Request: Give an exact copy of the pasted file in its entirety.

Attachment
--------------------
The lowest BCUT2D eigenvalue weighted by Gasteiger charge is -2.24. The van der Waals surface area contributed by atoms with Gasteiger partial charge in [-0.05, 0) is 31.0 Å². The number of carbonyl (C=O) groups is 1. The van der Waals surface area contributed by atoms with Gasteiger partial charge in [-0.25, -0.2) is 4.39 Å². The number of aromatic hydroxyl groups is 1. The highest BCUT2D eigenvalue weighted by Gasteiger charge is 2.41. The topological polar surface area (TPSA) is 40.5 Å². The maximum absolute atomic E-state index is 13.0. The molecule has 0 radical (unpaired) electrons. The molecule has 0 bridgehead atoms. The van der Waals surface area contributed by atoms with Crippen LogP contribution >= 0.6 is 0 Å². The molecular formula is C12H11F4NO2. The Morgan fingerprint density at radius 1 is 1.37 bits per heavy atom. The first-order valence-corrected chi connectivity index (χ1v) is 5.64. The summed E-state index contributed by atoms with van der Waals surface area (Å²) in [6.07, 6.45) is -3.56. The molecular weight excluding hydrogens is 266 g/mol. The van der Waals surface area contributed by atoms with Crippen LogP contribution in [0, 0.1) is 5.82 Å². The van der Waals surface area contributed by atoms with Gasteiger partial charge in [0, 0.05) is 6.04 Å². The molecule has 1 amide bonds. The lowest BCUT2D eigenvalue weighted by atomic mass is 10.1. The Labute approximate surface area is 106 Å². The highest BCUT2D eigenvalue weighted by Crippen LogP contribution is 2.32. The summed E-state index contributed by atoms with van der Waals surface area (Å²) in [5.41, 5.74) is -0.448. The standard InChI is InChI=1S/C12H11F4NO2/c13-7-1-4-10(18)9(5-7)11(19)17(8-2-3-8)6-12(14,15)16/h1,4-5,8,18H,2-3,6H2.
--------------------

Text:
The lowest BCUT2D eigenvalue weighted by Gasteiger charge is -2.24. The van der Waals surface area contributed by atoms with Gasteiger partial charge in [-0.05, 0) is 31.0 Å². The number of carbonyl (C=O) groups is 1. The van der Waals surface area contributed by atoms with Gasteiger partial charge in [-0.25, -0.2) is 4.39 Å². The number of aromatic hydroxyl groups is 1. The highest BCUT2D eigenvalue weighted by Gasteiger charge is 2.41. The topological polar surface area (TPSA) is 40.5 Å². The maximum absolute atomic E-state index is 13.0. The molecule has 0 radical (unpaired) electrons. The molecule has 0 bridgehead atoms. The van der Waals surface area contributed by atoms with Crippen LogP contribution >= 0.6 is 0 Å². The molecular formula is C12H11F4NO2. The Morgan fingerprint density at radius 1 is 1.37 bits per heavy atom. The first-order valence-corrected chi connectivity index (χ1v) is 5.64. The summed E-state index contributed by atoms with van der Waals surface area (Å²) in [6.07, 6.45) is -3.56. The molecular weight excluding hydrogens is 266 g/mol. The van der Waals surface area contributed by atoms with Crippen LogP contribution in [0, 0.1) is 5.82 Å². The van der Waals surface area contributed by atoms with Gasteiger partial charge in [0, 0.05) is 6.04 Å². The molecule has 1 amide bonds. The lowest BCUT2D eigenvalue weighted by atomic mass is 10.1. The Labute approximate surface area is 106 Å². The highest BCUT2D eigenvalue weighted by Crippen LogP contribution is 2.32. The summed E-state index contributed by atoms with van der Waals surface area (Å²) in [5.41, 5.74) is -0.448. The standard InChI is InChI=1S/C12H11F4NO2/c13-7-1-4-10(18)9(5-7)11(19)17(8-2-3-8)6-12(14,15)16/h1,4-5,8,18H,2-3,6H2.